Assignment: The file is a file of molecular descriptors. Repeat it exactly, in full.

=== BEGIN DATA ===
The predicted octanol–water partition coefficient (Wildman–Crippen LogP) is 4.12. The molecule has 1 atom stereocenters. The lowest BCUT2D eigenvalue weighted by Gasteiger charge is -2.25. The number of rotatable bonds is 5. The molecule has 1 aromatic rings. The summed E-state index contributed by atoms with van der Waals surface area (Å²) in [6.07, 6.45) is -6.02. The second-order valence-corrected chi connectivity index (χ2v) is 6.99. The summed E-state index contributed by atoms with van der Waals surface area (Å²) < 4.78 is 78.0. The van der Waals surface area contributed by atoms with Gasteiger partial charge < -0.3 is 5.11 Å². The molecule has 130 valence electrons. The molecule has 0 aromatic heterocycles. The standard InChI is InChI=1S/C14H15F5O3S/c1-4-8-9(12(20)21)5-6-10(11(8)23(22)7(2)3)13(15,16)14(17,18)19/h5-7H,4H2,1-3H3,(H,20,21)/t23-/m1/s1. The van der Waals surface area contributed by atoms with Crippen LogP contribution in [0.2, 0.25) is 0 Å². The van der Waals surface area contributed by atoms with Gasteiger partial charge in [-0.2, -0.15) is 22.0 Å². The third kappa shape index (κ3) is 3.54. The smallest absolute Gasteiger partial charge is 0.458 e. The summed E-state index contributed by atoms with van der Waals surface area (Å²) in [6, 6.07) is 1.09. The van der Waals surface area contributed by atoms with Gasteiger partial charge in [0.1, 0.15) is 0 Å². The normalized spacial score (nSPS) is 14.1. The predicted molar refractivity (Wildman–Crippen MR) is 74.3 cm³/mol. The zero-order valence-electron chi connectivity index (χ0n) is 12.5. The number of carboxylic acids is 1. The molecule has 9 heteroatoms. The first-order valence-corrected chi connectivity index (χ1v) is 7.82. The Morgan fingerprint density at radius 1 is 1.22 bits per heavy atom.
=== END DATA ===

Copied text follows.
The predicted octanol–water partition coefficient (Wildman–Crippen LogP) is 4.12. The molecule has 1 atom stereocenters. The lowest BCUT2D eigenvalue weighted by Gasteiger charge is -2.25. The number of rotatable bonds is 5. The molecule has 1 aromatic rings. The summed E-state index contributed by atoms with van der Waals surface area (Å²) in [6.07, 6.45) is -6.02. The second-order valence-corrected chi connectivity index (χ2v) is 6.99. The summed E-state index contributed by atoms with van der Waals surface area (Å²) < 4.78 is 78.0. The van der Waals surface area contributed by atoms with Gasteiger partial charge < -0.3 is 5.11 Å². The molecule has 130 valence electrons. The molecule has 0 aromatic heterocycles. The standard InChI is InChI=1S/C14H15F5O3S/c1-4-8-9(12(20)21)5-6-10(11(8)23(22)7(2)3)13(15,16)14(17,18)19/h5-7H,4H2,1-3H3,(H,20,21)/t23-/m1/s1. The van der Waals surface area contributed by atoms with Crippen LogP contribution in [0.2, 0.25) is 0 Å². The van der Waals surface area contributed by atoms with Gasteiger partial charge in [-0.2, -0.15) is 22.0 Å². The third kappa shape index (κ3) is 3.54. The smallest absolute Gasteiger partial charge is 0.458 e. The summed E-state index contributed by atoms with van der Waals surface area (Å²) in [6, 6.07) is 1.09. The van der Waals surface area contributed by atoms with Gasteiger partial charge in [0.1, 0.15) is 0 Å². The normalized spacial score (nSPS) is 14.1. The predicted molar refractivity (Wildman–Crippen MR) is 74.3 cm³/mol. The zero-order valence-electron chi connectivity index (χ0n) is 12.5. The number of carboxylic acids is 1. The molecule has 9 heteroatoms. The first-order valence-corrected chi connectivity index (χ1v) is 7.82. The Morgan fingerprint density at radius 1 is 1.22 bits per heavy atom.